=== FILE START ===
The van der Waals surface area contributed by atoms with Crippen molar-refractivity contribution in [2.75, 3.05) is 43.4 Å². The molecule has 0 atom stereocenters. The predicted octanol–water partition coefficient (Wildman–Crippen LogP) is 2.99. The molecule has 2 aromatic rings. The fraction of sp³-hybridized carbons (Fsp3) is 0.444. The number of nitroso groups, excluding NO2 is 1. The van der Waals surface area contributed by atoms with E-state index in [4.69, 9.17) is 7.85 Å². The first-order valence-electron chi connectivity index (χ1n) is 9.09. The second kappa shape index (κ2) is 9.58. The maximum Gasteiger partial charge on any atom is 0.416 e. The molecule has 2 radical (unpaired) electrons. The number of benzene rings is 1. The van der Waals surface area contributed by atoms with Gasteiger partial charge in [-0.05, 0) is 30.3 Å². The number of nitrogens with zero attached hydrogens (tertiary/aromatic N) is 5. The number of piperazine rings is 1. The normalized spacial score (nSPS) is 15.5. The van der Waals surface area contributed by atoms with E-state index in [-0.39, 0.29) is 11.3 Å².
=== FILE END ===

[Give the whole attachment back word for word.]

The van der Waals surface area contributed by atoms with Crippen molar-refractivity contribution in [2.75, 3.05) is 43.4 Å². The molecule has 0 atom stereocenters. The predicted octanol–water partition coefficient (Wildman–Crippen LogP) is 2.99. The molecule has 2 aromatic rings. The fraction of sp³-hybridized carbons (Fsp3) is 0.444. The number of nitroso groups, excluding NO2 is 1. The van der Waals surface area contributed by atoms with E-state index in [4.69, 9.17) is 7.85 Å². The first-order valence-electron chi connectivity index (χ1n) is 9.09. The second kappa shape index (κ2) is 9.58. The maximum Gasteiger partial charge on any atom is 0.416 e. The molecule has 2 radical (unpaired) electrons. The number of benzene rings is 1. The van der Waals surface area contributed by atoms with Gasteiger partial charge in [-0.05, 0) is 30.3 Å². The number of nitrogens with zero attached hydrogens (tertiary/aromatic N) is 5. The number of piperazine rings is 1. The normalized spacial score (nSPS) is 15.5. The van der Waals surface area contributed by atoms with E-state index in [-0.39, 0.29) is 11.3 Å².